The Nature article by Mick Blackwell gives a summary of the science activities on the base in 1959. (See also Mick's account on this website.) We were so lucky to have Mick as Chief Scientist. He was seconded from the Met Office. He had, among other things, been the Director of the Eskdalemuir Magnetic Observatory. Without Mick the magnetic observatory at Halley Bay would probably have been abandoned. Mick trained me (just graduated in physics in 1959) well and between us we kept things going. Mick had a stellar career and went on to become Deputy Director of the Met Office.26 March 2022
The other person we were very lucky to have was the Base Leader, George Lush. George was seconded from the Royal Navy. He had been with the first team to set up Halley Bay. As a commissioned bosun (Lieutenant and later Lieutenant Commander) George had great practical skills (for example carpentry and a genius with block-and-tackle). The more I look back on my time at Halley Bay I realise he also had good leadership skills, something needed to get the best from a varied group of individuals. George was well thought of by the Royal Society and went on to manage projects for them.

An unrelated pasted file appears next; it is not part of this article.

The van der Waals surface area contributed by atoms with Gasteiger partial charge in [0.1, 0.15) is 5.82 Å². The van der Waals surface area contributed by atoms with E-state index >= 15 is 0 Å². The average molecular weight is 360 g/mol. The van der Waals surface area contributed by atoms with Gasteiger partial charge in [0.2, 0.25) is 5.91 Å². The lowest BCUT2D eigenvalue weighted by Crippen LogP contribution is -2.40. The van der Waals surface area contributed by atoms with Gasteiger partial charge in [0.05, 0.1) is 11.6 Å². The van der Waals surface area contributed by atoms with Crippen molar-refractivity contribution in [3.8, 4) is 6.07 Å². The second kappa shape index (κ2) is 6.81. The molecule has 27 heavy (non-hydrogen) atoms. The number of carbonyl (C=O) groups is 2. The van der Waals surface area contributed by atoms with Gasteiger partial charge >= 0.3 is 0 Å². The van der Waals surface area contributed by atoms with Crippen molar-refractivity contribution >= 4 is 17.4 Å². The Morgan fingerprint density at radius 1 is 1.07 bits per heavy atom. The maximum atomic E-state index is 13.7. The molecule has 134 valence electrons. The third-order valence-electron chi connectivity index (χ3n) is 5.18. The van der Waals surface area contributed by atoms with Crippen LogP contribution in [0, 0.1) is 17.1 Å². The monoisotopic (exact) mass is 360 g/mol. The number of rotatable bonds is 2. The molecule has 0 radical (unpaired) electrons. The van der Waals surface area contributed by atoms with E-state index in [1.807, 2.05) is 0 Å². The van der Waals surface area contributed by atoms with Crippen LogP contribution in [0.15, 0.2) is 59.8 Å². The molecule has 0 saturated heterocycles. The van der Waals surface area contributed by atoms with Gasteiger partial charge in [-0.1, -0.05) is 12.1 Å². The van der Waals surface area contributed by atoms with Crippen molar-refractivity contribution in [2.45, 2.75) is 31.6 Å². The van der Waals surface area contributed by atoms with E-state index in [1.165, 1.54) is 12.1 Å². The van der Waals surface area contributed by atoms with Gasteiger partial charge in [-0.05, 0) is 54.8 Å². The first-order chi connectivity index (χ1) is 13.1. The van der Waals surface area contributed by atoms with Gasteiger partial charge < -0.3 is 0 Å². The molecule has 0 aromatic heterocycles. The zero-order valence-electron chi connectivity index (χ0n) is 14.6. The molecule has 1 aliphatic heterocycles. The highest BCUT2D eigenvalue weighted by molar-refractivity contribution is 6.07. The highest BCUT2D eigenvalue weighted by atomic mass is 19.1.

Most of the 1959 team were recruited by the Royal Society, thinking that the life of Halley Bay was to be extended by the Royal Society for one year, Year of International Geophysical Cooperation, by the Royal Society. We learned shortly before departure that the base was to be handed over to FIDS. I wonder if everybody would have signed up if they had known from the start.